Hector, the foreman of the Trojan army, is demonstrated throughout the epic as a hero “helmed in bronze”(Ibid. l. 336), “the bravest fighter they could field.” (Ibid. l. 414). Even though he knows the Trojans are likely to lose the war, “helmet flashing”(Ibid. l. 387) he asserts that he would “die of shame to face the [people] of Troy…if [he] would shrink from battle.”(Ibid, ll. 388-390)1. He is constantly identified through his helmet and clothes of battle, yet when he arrives home, his son is terrified by the “shining”(Ibid. l.422) helmet. In his fear, the boy recoils from the world of his father, of masculinity and violence, to his “nurse’s full breast”(Ibid. l. 423), the world of femininity and nurture. Once Hector removes his helmet, the boy accepts his father’s kiss and Hector is once again invited to the realm of the family. He blesses him that one day he will come “home from battle bearing the bloody gear of the mortal enemy he has killed in war – a joy to his mother’s heart.[sic]”(Ibid. ll. 438-440).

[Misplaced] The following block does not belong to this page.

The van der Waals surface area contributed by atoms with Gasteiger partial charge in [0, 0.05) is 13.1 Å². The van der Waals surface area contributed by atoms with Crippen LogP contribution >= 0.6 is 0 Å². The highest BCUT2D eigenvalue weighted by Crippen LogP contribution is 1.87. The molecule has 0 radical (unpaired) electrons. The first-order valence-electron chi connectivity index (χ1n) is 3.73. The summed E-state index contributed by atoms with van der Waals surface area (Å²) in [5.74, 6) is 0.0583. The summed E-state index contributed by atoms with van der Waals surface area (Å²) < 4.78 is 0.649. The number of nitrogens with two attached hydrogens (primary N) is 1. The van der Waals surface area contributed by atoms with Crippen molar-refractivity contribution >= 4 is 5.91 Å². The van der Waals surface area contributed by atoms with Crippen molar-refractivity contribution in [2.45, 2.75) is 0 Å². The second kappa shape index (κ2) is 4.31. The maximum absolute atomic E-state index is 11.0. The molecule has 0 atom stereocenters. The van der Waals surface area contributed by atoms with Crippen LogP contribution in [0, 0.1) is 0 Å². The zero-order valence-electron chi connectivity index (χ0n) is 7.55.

He is aware of the tragedy that will soon come, but he is entrenched in the warrior world. He leaves them, with his wife “smiling through her tears”(Ibid. l. 443), the heroic ideal surpassing the value of domesticity. They cannot coexist, and their culture is to accept their fate and live the life of the former. This is a dichotomous world of war2 and home, but the two worlds are incompatible. The domestic world will invariably lose to the world of war. Andromache, Hector’s wife, has internalized that message when she mourns her husband as he turns his back to go to war, because she knows what the future holds. When he dies, she feels the supreme “horror, the heartbreak!”(ibid, Book XXIV, l. 874) To him, and the other warriors like him3, women are secondary, as is the world of domesticity that they represent. The ethos of man, independence and glory, negate the domesticity of women and a peaceful world. Homer departs Troy through the eyes of Andromache, fantasizing the unfulfilled dream of dying in the arms of a loved one. The Iliad ends with a weeping widow and a destroyed hope of domesticity.